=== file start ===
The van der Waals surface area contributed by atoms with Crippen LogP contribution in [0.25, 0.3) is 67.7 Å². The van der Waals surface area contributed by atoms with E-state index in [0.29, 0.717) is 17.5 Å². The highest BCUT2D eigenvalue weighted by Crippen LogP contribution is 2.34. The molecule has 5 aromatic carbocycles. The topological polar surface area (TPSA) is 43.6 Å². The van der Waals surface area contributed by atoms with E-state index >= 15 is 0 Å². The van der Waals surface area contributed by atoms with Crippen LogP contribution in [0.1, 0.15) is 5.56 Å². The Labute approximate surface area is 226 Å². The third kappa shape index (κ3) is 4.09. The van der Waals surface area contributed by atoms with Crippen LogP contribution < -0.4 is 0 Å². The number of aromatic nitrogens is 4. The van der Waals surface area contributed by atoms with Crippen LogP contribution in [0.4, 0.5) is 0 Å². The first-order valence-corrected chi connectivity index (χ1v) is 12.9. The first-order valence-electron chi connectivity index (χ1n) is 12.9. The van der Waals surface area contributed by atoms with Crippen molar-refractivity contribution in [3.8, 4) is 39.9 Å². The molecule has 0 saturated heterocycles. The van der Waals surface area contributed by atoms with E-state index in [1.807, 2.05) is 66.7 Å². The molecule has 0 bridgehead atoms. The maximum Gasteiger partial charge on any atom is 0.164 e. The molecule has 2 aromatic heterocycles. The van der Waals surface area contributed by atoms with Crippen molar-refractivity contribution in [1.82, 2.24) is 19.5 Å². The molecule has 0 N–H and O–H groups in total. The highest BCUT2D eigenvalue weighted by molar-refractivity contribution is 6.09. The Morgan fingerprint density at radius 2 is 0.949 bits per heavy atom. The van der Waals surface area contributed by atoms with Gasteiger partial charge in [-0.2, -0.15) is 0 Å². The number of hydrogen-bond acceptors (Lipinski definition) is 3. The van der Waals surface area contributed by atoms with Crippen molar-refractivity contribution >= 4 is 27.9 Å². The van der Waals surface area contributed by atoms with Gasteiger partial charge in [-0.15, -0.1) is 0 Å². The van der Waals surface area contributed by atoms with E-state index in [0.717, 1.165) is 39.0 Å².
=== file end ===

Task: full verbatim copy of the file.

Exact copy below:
The van der Waals surface area contributed by atoms with Crippen LogP contribution in [0.25, 0.3) is 67.7 Å². The van der Waals surface area contributed by atoms with E-state index in [0.29, 0.717) is 17.5 Å². The highest BCUT2D eigenvalue weighted by Crippen LogP contribution is 2.34. The molecule has 5 aromatic carbocycles. The topological polar surface area (TPSA) is 43.6 Å². The van der Waals surface area contributed by atoms with E-state index >= 15 is 0 Å². The van der Waals surface area contributed by atoms with Crippen LogP contribution in [0.1, 0.15) is 5.56 Å². The Labute approximate surface area is 226 Å². The third kappa shape index (κ3) is 4.09. The van der Waals surface area contributed by atoms with Crippen LogP contribution < -0.4 is 0 Å². The number of aromatic nitrogens is 4. The van der Waals surface area contributed by atoms with Crippen LogP contribution in [0.4, 0.5) is 0 Å². The first-order valence-corrected chi connectivity index (χ1v) is 12.9. The first-order valence-electron chi connectivity index (χ1n) is 12.9. The van der Waals surface area contributed by atoms with Crippen molar-refractivity contribution in [3.8, 4) is 39.9 Å². The molecule has 0 saturated heterocycles. The van der Waals surface area contributed by atoms with E-state index in [1.807, 2.05) is 66.7 Å². The molecule has 0 bridgehead atoms. The maximum Gasteiger partial charge on any atom is 0.164 e. The molecule has 2 aromatic heterocycles. The van der Waals surface area contributed by atoms with Crippen molar-refractivity contribution in [1.82, 2.24) is 19.5 Å². The molecule has 0 N–H and O–H groups in total. The highest BCUT2D eigenvalue weighted by molar-refractivity contribution is 6.09. The Morgan fingerprint density at radius 2 is 0.949 bits per heavy atom. The van der Waals surface area contributed by atoms with Gasteiger partial charge in [-0.2, -0.15) is 0 Å². The number of hydrogen-bond acceptors (Lipinski definition) is 3. The van der Waals surface area contributed by atoms with Crippen molar-refractivity contribution >= 4 is 27.9 Å². The van der Waals surface area contributed by atoms with Gasteiger partial charge in [-0.15, -0.1) is 0 Å². The van der Waals surface area contributed by atoms with E-state index in [0.717, 1.165) is 39.0 Å².